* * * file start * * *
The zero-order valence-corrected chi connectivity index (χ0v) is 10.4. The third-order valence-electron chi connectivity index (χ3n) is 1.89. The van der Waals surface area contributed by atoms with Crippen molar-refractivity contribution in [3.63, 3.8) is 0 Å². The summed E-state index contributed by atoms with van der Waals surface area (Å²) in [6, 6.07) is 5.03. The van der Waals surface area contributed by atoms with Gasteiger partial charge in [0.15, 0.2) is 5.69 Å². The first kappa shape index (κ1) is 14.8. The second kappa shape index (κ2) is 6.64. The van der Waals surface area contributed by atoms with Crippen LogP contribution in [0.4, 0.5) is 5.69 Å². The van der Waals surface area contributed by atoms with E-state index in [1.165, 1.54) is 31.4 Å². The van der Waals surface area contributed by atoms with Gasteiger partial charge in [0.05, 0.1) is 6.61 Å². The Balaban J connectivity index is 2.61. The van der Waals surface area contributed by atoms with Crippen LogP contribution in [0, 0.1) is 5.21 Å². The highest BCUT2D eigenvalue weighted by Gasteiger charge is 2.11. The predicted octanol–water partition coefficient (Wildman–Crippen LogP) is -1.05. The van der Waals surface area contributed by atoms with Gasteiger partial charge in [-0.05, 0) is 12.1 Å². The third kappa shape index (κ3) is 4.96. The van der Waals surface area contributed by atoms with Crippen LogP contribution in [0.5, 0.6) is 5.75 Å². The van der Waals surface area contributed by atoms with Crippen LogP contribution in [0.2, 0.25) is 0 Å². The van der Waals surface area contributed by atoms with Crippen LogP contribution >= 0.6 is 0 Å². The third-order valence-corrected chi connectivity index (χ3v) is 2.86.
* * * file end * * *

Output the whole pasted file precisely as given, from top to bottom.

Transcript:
The zero-order valence-corrected chi connectivity index (χ0v) is 10.4. The third-order valence-electron chi connectivity index (χ3n) is 1.89. The van der Waals surface area contributed by atoms with Crippen molar-refractivity contribution in [3.63, 3.8) is 0 Å². The summed E-state index contributed by atoms with van der Waals surface area (Å²) in [6, 6.07) is 5.03. The van der Waals surface area contributed by atoms with Gasteiger partial charge in [0.15, 0.2) is 5.69 Å². The first kappa shape index (κ1) is 14.8. The second kappa shape index (κ2) is 6.64. The van der Waals surface area contributed by atoms with Crippen LogP contribution in [0.4, 0.5) is 5.69 Å². The van der Waals surface area contributed by atoms with E-state index in [1.165, 1.54) is 31.4 Å². The van der Waals surface area contributed by atoms with Gasteiger partial charge in [0.05, 0.1) is 6.61 Å². The Balaban J connectivity index is 2.61. The van der Waals surface area contributed by atoms with Crippen LogP contribution in [0, 0.1) is 5.21 Å². The highest BCUT2D eigenvalue weighted by Gasteiger charge is 2.11. The predicted octanol–water partition coefficient (Wildman–Crippen LogP) is -1.05. The van der Waals surface area contributed by atoms with Gasteiger partial charge in [-0.05, 0) is 12.1 Å². The third kappa shape index (κ3) is 4.96. The van der Waals surface area contributed by atoms with Crippen LogP contribution in [0.5, 0.6) is 5.75 Å². The van der Waals surface area contributed by atoms with Crippen LogP contribution in [0.2, 0.25) is 0 Å². The van der Waals surface area contributed by atoms with Crippen LogP contribution >= 0.6 is 0 Å². The third-order valence-corrected chi connectivity index (χ3v) is 2.86.